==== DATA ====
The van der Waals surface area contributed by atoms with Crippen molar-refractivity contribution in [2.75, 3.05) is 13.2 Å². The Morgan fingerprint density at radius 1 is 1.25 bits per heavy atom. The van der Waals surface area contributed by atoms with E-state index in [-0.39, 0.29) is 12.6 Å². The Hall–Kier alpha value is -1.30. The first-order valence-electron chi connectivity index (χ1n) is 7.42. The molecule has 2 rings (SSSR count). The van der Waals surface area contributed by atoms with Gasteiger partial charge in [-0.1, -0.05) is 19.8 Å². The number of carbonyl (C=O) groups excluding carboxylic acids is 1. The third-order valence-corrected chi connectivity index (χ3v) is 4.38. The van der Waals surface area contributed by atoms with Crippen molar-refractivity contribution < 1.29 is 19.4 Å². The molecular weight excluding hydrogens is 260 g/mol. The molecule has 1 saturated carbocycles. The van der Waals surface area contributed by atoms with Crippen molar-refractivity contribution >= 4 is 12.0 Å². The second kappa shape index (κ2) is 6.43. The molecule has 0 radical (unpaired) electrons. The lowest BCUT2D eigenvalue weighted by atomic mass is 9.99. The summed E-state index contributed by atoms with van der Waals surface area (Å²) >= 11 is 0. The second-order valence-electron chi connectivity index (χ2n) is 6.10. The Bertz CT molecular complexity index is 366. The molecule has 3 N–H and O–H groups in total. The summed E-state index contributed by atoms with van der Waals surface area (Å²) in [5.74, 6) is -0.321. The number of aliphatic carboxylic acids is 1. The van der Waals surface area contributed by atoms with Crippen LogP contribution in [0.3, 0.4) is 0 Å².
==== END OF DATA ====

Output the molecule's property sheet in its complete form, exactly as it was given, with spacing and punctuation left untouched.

The van der Waals surface area contributed by atoms with Crippen molar-refractivity contribution in [2.75, 3.05) is 13.2 Å². The Morgan fingerprint density at radius 1 is 1.25 bits per heavy atom. The van der Waals surface area contributed by atoms with E-state index in [-0.39, 0.29) is 12.6 Å². The Hall–Kier alpha value is -1.30. The first-order valence-electron chi connectivity index (χ1n) is 7.42. The molecule has 2 rings (SSSR count). The van der Waals surface area contributed by atoms with Gasteiger partial charge in [-0.1, -0.05) is 19.8 Å². The number of carbonyl (C=O) groups excluding carboxylic acids is 1. The third-order valence-corrected chi connectivity index (χ3v) is 4.38. The van der Waals surface area contributed by atoms with Crippen molar-refractivity contribution < 1.29 is 19.4 Å². The molecular weight excluding hydrogens is 260 g/mol. The molecule has 1 saturated carbocycles. The van der Waals surface area contributed by atoms with Crippen molar-refractivity contribution >= 4 is 12.0 Å². The second kappa shape index (κ2) is 6.43. The molecule has 0 radical (unpaired) electrons. The lowest BCUT2D eigenvalue weighted by atomic mass is 9.99. The summed E-state index contributed by atoms with van der Waals surface area (Å²) >= 11 is 0. The second-order valence-electron chi connectivity index (χ2n) is 6.10. The Bertz CT molecular complexity index is 366. The molecule has 3 N–H and O–H groups in total. The summed E-state index contributed by atoms with van der Waals surface area (Å²) in [5.74, 6) is -0.321. The number of aliphatic carboxylic acids is 1. The van der Waals surface area contributed by atoms with Crippen LogP contribution in [0.3, 0.4) is 0 Å².